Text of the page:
3.3.22 Areas A-D were also assessed within the Regulation 19 SA. Section 5 of the Supplementary SA (EXAM 115, paragraphs 5.1 to 5.20) reviewed this appraisal work and it was determined further assessment of the areas was not required. Again, these are not intended to be considered as alternative options and will instead help to guide the site selection process.

3.3.23 Areas A, B and C are considered likely to have significant positive effects on SA Objective 1 (ensuring housing needs are met), with Option D having more limited scope to contribute to this objective due to the smaller scale of opportunities put forward in this area.

3.3.24 At this strategic level of assessment, the likely effects depend upon the scale, nature and location of proposed development within each Area, as well as the possibilities for implementing mitigation measures. Overall, however, the Supplementary SA finds that Area C (East-West Corridor) performs the best of the four areas, followed by Area B (East/A1 Corridor).

3.3.25 The Supplementary SA shows that Area A can deliver the social and economic benefits associated with larger-scale development (as discussed in paragraphs 3.4.17 to 3.4.20 above on distribution types), but that the Green Belt is a planning constraint. Area A is the only area where a potential significant negative effect was identified, reflecting its location within the Green Belt. Area A also has significant benefits in terms of its ability to make provision in close proximity to where the unmet need from Luton Borough Council arises (and within the Luton HMA). This needs to be balanced against the findings of the SA and, in particular, considerations around potential environmental impacts and releasing land from the Green Belt.

3.3.26 As an alternative option, the SA considers the effects of delivering the housing required to meet LBC's needs at strategic sites elsewhere within Central Bedfordshire. It concludes this would not be meeting the identified needs in terms of location, which would have negative effects for SA Objective 1 (housing). It also considers this approach would likely result in higher levels of car use amongst residents commuting to and from Luton for work and other activities, which would have negative effects on SA Objectives 6 (highways and air quality), 7 (sustainable transport) and 8 (energy and climate change). However, providing the housing outside of Area A could have helped to avoid negative effects on SA Objective 13 (landscape) as the AONB within Area A means that it is the most sensitive part of Central Bedfordshire in landscape terms.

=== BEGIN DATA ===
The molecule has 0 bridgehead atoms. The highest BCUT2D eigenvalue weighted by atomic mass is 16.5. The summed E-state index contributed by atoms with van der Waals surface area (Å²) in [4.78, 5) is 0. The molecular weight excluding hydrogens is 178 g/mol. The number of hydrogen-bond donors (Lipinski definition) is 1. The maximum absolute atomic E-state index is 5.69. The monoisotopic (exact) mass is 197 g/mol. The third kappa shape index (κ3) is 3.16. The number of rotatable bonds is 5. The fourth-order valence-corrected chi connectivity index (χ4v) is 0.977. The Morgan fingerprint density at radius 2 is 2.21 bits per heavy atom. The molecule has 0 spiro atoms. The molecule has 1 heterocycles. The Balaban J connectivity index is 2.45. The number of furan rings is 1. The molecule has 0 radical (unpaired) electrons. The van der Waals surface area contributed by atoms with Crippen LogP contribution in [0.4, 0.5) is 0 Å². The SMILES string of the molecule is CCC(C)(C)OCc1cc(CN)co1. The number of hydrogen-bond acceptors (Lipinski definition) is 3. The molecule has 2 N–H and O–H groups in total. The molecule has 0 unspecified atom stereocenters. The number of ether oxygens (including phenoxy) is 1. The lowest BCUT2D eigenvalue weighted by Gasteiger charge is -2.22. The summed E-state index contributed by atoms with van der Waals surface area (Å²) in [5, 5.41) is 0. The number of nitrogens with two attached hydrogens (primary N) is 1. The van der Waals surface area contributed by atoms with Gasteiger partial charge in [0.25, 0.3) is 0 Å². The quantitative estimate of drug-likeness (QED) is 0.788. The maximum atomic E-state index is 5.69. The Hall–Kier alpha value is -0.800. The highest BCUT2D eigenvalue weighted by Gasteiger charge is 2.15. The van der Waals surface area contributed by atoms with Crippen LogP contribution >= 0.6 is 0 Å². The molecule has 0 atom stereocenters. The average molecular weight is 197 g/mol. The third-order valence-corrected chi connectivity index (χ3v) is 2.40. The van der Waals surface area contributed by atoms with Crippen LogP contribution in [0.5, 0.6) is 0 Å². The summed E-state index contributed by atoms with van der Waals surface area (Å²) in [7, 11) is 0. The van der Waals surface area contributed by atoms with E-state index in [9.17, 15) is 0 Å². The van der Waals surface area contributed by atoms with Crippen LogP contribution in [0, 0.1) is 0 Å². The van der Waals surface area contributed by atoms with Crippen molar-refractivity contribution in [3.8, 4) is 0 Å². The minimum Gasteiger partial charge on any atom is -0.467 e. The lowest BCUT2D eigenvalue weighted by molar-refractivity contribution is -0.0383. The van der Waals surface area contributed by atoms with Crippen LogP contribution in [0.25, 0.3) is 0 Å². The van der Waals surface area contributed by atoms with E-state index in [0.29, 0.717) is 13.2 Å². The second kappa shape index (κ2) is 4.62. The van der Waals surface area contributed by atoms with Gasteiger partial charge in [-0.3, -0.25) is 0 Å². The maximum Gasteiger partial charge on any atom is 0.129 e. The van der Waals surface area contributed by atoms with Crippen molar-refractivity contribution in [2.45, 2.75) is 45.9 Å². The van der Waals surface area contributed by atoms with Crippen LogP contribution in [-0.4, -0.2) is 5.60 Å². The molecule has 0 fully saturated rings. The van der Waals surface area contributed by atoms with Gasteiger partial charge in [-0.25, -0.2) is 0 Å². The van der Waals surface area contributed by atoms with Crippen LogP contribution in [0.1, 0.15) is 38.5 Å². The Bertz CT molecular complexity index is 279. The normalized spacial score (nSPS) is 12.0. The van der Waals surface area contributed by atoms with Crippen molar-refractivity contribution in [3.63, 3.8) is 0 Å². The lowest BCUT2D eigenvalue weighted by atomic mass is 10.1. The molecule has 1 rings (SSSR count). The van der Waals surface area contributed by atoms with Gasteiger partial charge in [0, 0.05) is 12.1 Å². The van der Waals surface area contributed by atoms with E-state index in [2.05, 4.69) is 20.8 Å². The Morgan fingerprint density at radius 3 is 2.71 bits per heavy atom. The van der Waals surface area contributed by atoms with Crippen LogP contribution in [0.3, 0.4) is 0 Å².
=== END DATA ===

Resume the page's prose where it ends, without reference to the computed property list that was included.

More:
3.3.27 The Council has explored and considered ways in which the delivery of sustainable development sites beyond the Green Belt could be maximised, including through site layout and optimising densities. The Green Belt Topic Paper (ED C12) shows that the total amount of suitable land available outside of the Green Belt is below that needed to meet Central Bedfordshire and Luton's housing need. It sets out the 'exceptional circumstances' which justify the release of Green Belt land in accordance with NPPF Paragraph 83 to ensure the Local Plan meets Central Bedfordshire and Luton's development needs sustainably.

3.3.28 In line with all of this evidence, the Council came to the view that it would commit to delivering Luton's unmet need as close to the Luton conurbation as possible (Area A). This commitment is further supported by the Position Paper on Luton HMA Housing Distribution (CBC Duty to Cooperate Statement, ED D02, Appendix D) which sets out the agreed position on the distribution of housing needs of the Luton HMA and unmet housing needs from Luton, between Central Bedfordshire, Luton Borough Council and North Hertfordshire and Aylesbury Vale District Councils.